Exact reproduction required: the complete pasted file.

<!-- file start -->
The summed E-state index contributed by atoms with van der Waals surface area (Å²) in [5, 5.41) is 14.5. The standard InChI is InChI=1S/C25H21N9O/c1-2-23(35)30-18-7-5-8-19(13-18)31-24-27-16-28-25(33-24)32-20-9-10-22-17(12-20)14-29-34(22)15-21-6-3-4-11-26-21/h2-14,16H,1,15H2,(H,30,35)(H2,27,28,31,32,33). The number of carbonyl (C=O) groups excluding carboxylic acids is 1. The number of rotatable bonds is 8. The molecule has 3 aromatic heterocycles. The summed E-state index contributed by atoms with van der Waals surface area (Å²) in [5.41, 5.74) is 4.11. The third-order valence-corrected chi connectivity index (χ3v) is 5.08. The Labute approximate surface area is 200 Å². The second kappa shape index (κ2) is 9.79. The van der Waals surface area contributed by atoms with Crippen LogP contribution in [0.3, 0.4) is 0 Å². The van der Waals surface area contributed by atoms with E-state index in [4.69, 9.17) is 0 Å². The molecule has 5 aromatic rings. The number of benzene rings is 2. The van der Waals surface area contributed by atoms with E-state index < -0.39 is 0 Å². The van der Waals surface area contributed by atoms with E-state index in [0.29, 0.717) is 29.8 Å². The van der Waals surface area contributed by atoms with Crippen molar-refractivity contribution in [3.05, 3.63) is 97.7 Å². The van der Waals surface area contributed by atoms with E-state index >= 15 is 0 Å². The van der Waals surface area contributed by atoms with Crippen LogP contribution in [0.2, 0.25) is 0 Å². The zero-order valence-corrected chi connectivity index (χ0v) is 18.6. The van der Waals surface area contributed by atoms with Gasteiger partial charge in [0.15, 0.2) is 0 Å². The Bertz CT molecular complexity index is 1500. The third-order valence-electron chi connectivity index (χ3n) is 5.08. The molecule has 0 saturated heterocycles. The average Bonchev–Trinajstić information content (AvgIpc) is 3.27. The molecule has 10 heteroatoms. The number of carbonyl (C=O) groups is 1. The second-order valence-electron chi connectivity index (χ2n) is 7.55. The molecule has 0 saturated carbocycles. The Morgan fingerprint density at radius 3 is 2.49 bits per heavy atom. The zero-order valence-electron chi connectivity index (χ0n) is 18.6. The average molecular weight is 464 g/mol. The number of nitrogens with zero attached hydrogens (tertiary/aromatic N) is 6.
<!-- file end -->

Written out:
The summed E-state index contributed by atoms with van der Waals surface area (Å²) in [5, 5.41) is 14.5. The standard InChI is InChI=1S/C25H21N9O/c1-2-23(35)30-18-7-5-8-19(13-18)31-24-27-16-28-25(33-24)32-20-9-10-22-17(12-20)14-29-34(22)15-21-6-3-4-11-26-21/h2-14,16H,1,15H2,(H,30,35)(H2,27,28,31,32,33). The number of carbonyl (C=O) groups excluding carboxylic acids is 1. The number of rotatable bonds is 8. The molecule has 3 aromatic heterocycles. The summed E-state index contributed by atoms with van der Waals surface area (Å²) in [5.41, 5.74) is 4.11. The third-order valence-corrected chi connectivity index (χ3v) is 5.08. The Labute approximate surface area is 200 Å². The second kappa shape index (κ2) is 9.79. The van der Waals surface area contributed by atoms with Crippen LogP contribution in [0.3, 0.4) is 0 Å². The van der Waals surface area contributed by atoms with E-state index in [4.69, 9.17) is 0 Å². The molecule has 5 aromatic rings. The number of benzene rings is 2. The van der Waals surface area contributed by atoms with E-state index < -0.39 is 0 Å². The van der Waals surface area contributed by atoms with E-state index in [0.29, 0.717) is 29.8 Å². The van der Waals surface area contributed by atoms with Crippen molar-refractivity contribution in [3.05, 3.63) is 97.7 Å². The van der Waals surface area contributed by atoms with E-state index >= 15 is 0 Å². The van der Waals surface area contributed by atoms with Crippen LogP contribution in [0.2, 0.25) is 0 Å². The zero-order valence-corrected chi connectivity index (χ0v) is 18.6. The van der Waals surface area contributed by atoms with Gasteiger partial charge in [0.15, 0.2) is 0 Å². The Bertz CT molecular complexity index is 1500. The third-order valence-electron chi connectivity index (χ3n) is 5.08. The molecule has 0 saturated heterocycles. The average Bonchev–Trinajstić information content (AvgIpc) is 3.27. The molecule has 10 heteroatoms. The number of carbonyl (C=O) groups is 1. The second-order valence-electron chi connectivity index (χ2n) is 7.55. The molecule has 0 saturated carbocycles. The Morgan fingerprint density at radius 3 is 2.49 bits per heavy atom. The zero-order valence-electron chi connectivity index (χ0n) is 18.6. The average molecular weight is 464 g/mol. The number of nitrogens with zero attached hydrogens (tertiary/aromatic N) is 6.